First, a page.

Languages
Page last updated at 18:37 GMT, Monday, 22 December 2008

Heavy fighting in north Sri Lanka

Sri Lankan soldiers in a handout photo from the ministry of defence
The army and rebels have been fighting for weeks

Dozens of Sri Lankan soldiers and Tamil Tiger rebels have been killed in the latest heavy fighting in the north of the country, the two sides say.

The rebels say they beat back an army attack against the town of Kilinochchi, killing at least 100 troops.

The army, on the other hand, says that it only lost 10 soldiers, and that more than 50 rebels died.

There have been no independent reports from the frontlines, and it is impossible to verify either account.

There has been fierce fighting in recent months as the army closes in on Kilinochchi.

It has claimed a number of times that it was about to capture the town.

Target

The rebels insist they can defend the town and the head of the Tamil Tigers' political wing, Balasingham Nadesan, told the BBC by e-mail that even if it falls, they will fight on.

"Freedom... never depends on one city. We can create more communities, more cities and [in] our freedom struggle, we are supported by people."

The BBC's Roland Buerk in Colombo says Kilinochchi is a hugely symbolic target of the government's offensive to crush the rebels.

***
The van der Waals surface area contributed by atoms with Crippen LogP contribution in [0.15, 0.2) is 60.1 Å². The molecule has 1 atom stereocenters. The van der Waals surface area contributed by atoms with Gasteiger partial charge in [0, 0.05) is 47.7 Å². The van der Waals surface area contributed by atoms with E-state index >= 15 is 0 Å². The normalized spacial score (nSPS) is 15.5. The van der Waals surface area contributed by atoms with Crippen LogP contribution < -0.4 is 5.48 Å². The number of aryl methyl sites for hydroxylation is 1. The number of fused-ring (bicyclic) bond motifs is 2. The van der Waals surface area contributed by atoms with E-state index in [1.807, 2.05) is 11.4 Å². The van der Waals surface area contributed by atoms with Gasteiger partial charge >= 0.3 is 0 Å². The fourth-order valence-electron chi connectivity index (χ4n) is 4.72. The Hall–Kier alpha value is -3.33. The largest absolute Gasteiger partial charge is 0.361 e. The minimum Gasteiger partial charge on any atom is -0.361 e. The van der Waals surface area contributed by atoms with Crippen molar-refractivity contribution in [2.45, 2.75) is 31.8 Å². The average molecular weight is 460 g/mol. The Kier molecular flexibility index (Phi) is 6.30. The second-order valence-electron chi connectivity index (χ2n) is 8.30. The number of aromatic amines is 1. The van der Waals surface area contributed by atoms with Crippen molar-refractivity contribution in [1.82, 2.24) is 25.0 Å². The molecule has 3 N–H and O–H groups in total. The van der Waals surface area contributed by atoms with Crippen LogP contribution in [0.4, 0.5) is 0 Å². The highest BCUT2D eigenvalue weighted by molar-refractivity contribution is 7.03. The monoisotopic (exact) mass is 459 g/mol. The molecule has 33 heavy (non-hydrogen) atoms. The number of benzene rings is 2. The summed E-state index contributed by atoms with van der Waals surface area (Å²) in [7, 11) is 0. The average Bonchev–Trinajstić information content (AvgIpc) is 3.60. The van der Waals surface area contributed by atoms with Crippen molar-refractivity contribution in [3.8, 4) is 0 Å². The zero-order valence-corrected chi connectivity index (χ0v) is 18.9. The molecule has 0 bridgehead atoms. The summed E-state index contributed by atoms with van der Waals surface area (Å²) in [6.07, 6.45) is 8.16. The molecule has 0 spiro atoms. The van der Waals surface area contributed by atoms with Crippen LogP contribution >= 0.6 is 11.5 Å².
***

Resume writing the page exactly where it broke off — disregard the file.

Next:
In the town, the Tigers - or Liberation Tigers of Tamil Eelam (LTTE) - have assembled the trappings of the independent state they want for the ethnic Tamil minority, including political offices, courts and a police force.

A military spokesman said the people of Sri Lanka wanted the LTTE to be eliminated.

"The military also wanted the same thing and they are doing their level best to capture the rest of the areas" under Tamil Tiger control, said Brigadier Udaya Nanayakkara.

Sri Lanka's government says it is on track to win the war but heavy battles are likely to still lie ahead and there is concern about the fate of the large number of civilians in the Tiger-controlled north, our correspondent says.

The rebels deny using them as human shields and reject allegations they are forcing people into their ranks to fight.

MAP OF THE REGION
Map




Print Sponsor


RELATED INTERNET LINKS
The BBC is not responsible for the content of external internet sites


FEATURES, VIEWS, ANALYSIS
Has China's housing bubble burst?
How the world's oldest clove tree defied an empire
Why Royal Ballet principal Sergei Polunin quit

BBC iD

Sign in

BBC navigation

Copyright © 2018 BBC. The BBC is not responsible for the content of external sites. Read more.

This page is best viewed in an up-to-date web browser with style sheets (CSS) enabled. While you will be able to view the content of this page in your current browser, you will not be able to get the full visual experience. Please consider upgrading your browser software or enabling style sheets (CSS) if you are able to do so.

Americas Africa Europe Middle East South Asia Asia Pacific